One of the most historic properties in all of Ireland (and that’s saying something) is currently on the market for the first time in 700 years.
Glin Castle, which sits on the banks of the Shannon Estuary in Co. Limerick, has been the home of the FitzGerald family, the hereditary Knights of Glin, for centuries.
The Knight of Glin is an ancient Irish noble title. It was handed down by chieftains and recognized by successive British and Irish governments.
Desmond FitzGerald, the 29th Knight of Glin, was the last person to hold the title. He had inherited it in 1949, when he was just 12-years-old.
He passed away from cancer on September 14, 2011 at the age of 74, and because he had three daughters but no sons, the ancient title died with him.
The last Knight of Glin had previously said that he was not perturbed by the prospect of the title leaving this world with him, however.
"The Knight of Glin is a romantic title. It's not much use except for the romance of the story."
Glin Castle itself is a testament to the romance of that story.
The FitzGerald family – Desmond, his wife Olda and their three daughters Catherine, Nesta and Honor – lovingly maintained the stunning property for years. Desmond, a leading figure in Irish architecture, art and antiques, ensured that the castle was impeccably kept and adorned, and the family opened Glin to the outside as a way of ensuring its upkeep, hosting weddings and events and running a hotel business there.
But earlier this year, Olda made the tough decision that it was time for her to move on, telling the New York Times, “It’s agonizing. The children and grandchildren love it. But it’s too big for a little old lady.”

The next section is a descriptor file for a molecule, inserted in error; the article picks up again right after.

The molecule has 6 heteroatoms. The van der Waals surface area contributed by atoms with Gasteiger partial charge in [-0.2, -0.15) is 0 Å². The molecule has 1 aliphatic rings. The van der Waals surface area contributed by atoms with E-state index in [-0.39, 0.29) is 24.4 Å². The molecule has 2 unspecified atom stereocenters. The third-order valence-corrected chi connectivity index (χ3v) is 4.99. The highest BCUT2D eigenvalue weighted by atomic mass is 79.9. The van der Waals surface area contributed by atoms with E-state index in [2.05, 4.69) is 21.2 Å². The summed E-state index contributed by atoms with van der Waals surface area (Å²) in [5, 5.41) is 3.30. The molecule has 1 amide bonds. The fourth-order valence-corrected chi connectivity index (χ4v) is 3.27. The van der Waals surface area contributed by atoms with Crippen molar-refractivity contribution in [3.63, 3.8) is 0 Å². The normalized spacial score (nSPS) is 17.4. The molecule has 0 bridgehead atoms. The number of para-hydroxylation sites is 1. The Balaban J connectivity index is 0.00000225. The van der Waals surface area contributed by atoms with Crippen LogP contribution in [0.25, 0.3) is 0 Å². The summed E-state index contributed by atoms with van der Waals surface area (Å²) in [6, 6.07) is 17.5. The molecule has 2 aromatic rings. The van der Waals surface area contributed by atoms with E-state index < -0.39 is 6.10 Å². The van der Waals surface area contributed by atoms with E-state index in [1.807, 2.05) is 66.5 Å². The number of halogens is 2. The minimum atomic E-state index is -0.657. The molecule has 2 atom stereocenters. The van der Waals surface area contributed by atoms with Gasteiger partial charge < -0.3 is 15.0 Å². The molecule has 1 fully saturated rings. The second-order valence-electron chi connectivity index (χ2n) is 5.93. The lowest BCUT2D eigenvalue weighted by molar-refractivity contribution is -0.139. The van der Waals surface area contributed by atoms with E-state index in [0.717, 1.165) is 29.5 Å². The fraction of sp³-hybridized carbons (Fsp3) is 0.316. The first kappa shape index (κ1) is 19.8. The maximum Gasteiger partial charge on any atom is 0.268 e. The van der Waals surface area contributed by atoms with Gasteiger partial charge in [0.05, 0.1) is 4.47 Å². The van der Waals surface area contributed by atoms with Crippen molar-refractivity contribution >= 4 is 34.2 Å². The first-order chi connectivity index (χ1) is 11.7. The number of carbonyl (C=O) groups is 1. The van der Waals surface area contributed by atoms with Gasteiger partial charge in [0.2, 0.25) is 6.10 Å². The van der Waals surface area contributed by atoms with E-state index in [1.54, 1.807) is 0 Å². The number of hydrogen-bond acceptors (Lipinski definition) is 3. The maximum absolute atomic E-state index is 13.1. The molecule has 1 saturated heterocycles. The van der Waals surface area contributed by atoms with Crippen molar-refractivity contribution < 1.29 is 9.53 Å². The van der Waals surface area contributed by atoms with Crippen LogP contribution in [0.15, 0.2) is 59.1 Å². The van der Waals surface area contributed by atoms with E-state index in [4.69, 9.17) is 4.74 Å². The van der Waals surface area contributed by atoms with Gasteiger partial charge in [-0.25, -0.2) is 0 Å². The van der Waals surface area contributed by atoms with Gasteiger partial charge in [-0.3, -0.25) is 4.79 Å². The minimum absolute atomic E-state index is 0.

Glin Castle is now on the market for $7.2 million (€6,500,000) through real estate agents Sherry FitzGerald, represented by Roseanne De Vere Hunt.
The 380-acre acre property includes a main building, west wing, guest lodge and gate lodge, a working dairy farm, 23 acres of landscaped grounds, and captivating views of the River Shannon. It is less than an hour’s drive from Shannon Airport and Limerick City.
The listing’s description of the castle’s interior captures its understated opulence:
“The castle has superb interiors with decorative plasterwork and notable collections of Irish furniture and paintings.
“The front hall with a screen of Corinthian columns and a neo-Classical ceiling leads to the great ‘flying staircase' and a gracefully decorated Venetian window looking out on the gardens.
“All the other reception rooms lead off this enfilade and the drawing room, with its bowed front window, has charmingly naïve plaster decoration.
“In the library a broken pedimented mahogany bookcase artfully conceals a door leading back to the staircase hall.”
It also notes the family’s rare and fascinating back story: “The romantic and fairytale title of the Knight of Glin dates back to the early 13th Century. The title is an anomaly, akin to Irish chieftainships, and illustrates the Gaelicization of a powerful Norman family. In spite of the usual series of massacres, attainders, and confiscations, the Knights of the Glen, or Valley, somehow managed to retain their lands at Glin for over seven centuries.”
Would you want to live in Glin Castle? If the property were yours, would you open it to the public as a hotel or historic attraction, or would you keep it all to yourself? Share your thoughts in the comment section, below.